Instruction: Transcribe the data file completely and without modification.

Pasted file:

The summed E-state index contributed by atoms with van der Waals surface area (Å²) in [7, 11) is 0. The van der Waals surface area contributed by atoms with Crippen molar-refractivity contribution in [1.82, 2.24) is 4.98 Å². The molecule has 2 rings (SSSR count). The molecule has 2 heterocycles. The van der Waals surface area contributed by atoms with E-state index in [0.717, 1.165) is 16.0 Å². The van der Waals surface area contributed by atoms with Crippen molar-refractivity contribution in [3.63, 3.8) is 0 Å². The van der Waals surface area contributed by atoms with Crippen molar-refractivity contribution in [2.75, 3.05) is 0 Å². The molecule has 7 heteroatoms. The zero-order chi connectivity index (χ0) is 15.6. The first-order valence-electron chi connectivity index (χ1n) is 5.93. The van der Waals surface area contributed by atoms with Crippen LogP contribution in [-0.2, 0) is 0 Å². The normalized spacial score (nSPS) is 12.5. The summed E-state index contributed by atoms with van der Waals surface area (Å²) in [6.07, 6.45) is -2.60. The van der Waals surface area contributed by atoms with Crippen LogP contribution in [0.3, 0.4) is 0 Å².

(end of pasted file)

The summed E-state index contributed by atoms with van der Waals surface area (Å²) in [7, 11) is 0. The van der Waals surface area contributed by atoms with Crippen molar-refractivity contribution in [1.82, 2.24) is 4.98 Å². The molecule has 2 rings (SSSR count). The molecule has 2 heterocycles. The van der Waals surface area contributed by atoms with E-state index in [0.717, 1.165) is 16.0 Å². The van der Waals surface area contributed by atoms with Crippen molar-refractivity contribution in [3.63, 3.8) is 0 Å². The van der Waals surface area contributed by atoms with Crippen molar-refractivity contribution in [2.75, 3.05) is 0 Å². The molecule has 7 heteroatoms. The zero-order chi connectivity index (χ0) is 15.6. The first-order valence-electron chi connectivity index (χ1n) is 5.93. The van der Waals surface area contributed by atoms with Crippen LogP contribution in [-0.2, 0) is 0 Å². The normalized spacial score (nSPS) is 12.5. The summed E-state index contributed by atoms with van der Waals surface area (Å²) in [6.07, 6.45) is -2.60. The van der Waals surface area contributed by atoms with Crippen LogP contribution in [0.3, 0.4) is 0 Å².